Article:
Jubilee embraces an impressive array of dishes, ranging from Southern-style roast leg of lamb with rosemary to Senegalese-influenced, peanut sauce–braised lamb shanks to South Asian-by-way-of-South-Africa-by-way-of-Caribbean lamb curry. Jubilee can move from popular dishes, such as its recipe for Memphis-style pork shoulder, to a highly specific one, as when Tipton-Martin shares a method for making the Coca-Cola–marinated, oven-baked BBQ ribs favored by Black Panther Party co-founder Bobby Seale. The cookbook manages to be simultaneously comprehensive in its scope yet also idiosyncratic in its selections. You are never not aware of the author’s presence, guiding you through her literary pantry.
By coincidence, as I was beginning to dig into Jubilee, I had the occasion to visit the Smithsonian’s National Museum of African American History and Culture in Washington, DC. While its formal exhibits relating to black foodways were modest, its massive Sweet Home Café is an homage to the different regional styles of African-American cooking, with food stations representing different geographical areas such as “The Creole Coast,” “The North States,” et cetera. The restaurant’s Sweet Home Café Cookbook: A Celebration of African American Cooking (2018), written by Albert Lukas, Jessica Harris, and Jerome Grant, maintains the focus on culinary geography: each recipe indicates the region from which the dish emerges, including a miniature map with shaded areas. For example, “Chicken Livers & Grits” is tied to the “Agricultural South,” while “High Mesa Peach & Blackberry Cobbler” has links to the “Western Range.” As for “Baked Macaroni & Cheese,” that belongs to the “Continental United States.”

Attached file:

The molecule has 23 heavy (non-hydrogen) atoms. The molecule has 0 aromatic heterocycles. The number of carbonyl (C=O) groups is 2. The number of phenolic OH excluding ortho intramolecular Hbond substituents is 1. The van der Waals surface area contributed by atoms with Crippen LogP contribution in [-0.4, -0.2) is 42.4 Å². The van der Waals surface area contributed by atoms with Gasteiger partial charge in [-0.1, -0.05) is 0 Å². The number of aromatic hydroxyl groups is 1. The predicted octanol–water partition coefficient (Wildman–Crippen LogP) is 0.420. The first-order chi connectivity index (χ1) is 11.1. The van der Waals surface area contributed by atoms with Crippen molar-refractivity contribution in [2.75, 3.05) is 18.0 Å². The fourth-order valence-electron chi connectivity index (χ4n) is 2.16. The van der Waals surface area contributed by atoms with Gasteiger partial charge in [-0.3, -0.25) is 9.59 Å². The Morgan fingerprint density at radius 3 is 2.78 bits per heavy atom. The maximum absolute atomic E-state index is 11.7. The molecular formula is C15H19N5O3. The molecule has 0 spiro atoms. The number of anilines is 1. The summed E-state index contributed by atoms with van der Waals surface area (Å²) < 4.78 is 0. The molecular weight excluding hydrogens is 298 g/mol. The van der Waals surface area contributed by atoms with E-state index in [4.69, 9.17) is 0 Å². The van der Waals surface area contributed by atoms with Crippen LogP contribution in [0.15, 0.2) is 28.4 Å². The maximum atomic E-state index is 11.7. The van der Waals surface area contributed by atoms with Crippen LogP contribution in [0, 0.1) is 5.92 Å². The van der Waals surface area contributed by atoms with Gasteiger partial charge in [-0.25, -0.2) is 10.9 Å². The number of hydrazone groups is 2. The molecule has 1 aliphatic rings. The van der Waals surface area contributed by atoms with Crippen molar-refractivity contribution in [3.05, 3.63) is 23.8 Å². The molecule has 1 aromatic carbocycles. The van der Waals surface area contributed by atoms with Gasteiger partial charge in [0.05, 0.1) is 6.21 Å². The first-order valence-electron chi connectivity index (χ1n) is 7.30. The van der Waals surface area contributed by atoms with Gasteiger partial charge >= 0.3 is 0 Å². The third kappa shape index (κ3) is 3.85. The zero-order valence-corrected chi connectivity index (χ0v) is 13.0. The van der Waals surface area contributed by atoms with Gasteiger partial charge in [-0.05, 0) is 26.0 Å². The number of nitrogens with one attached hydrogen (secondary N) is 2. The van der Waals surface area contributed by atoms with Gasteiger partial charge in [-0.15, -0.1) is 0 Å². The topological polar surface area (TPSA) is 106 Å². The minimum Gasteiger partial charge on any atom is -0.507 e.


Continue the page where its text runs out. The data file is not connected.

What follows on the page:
Sweet Home Café Cookbook and Jubilee share much in common (beyond including recipes for many of the same dishes). Both seek to tell the stories behind black foodways, and both are rooted in a deep respect for history. The Sweet Home Café Cookbook is more digestible, thanks to its museum-like approach: broad, informative, accessible. It’s a great starter guide for an apprentice cook looking for an easy but wide-ranging entry into African-American cuisine.
In a way, the survey provided by Sweet Home Café Cookbook broadly resembles what Schomburg envisioned in the 1920s, but Jubilee actually feels closer to what Schomburg might write today. Both he and Tipton-Martin are avid bibliophiles, and it’s clear that Tipton-Martin isn’t just drawn to the histories of black food, she’s also enthralled by all the previous authors whose cookbooks inform her understanding of those histories. Jubilee is dense with hyperlocal references and histories that make you realize how deep the legacy of African-American cookbook authors runs. Jubilee is as much a love letter to those earlier books and writers as it is a celebration of African-American cooking in all its resplendent complexity.
Oliver Wang is a professor of sociology at California State University, Long Beach. He is the author of Legions of Boom: Filipino American Mobile DJ Crews in the San Francisco Bay Area (2015).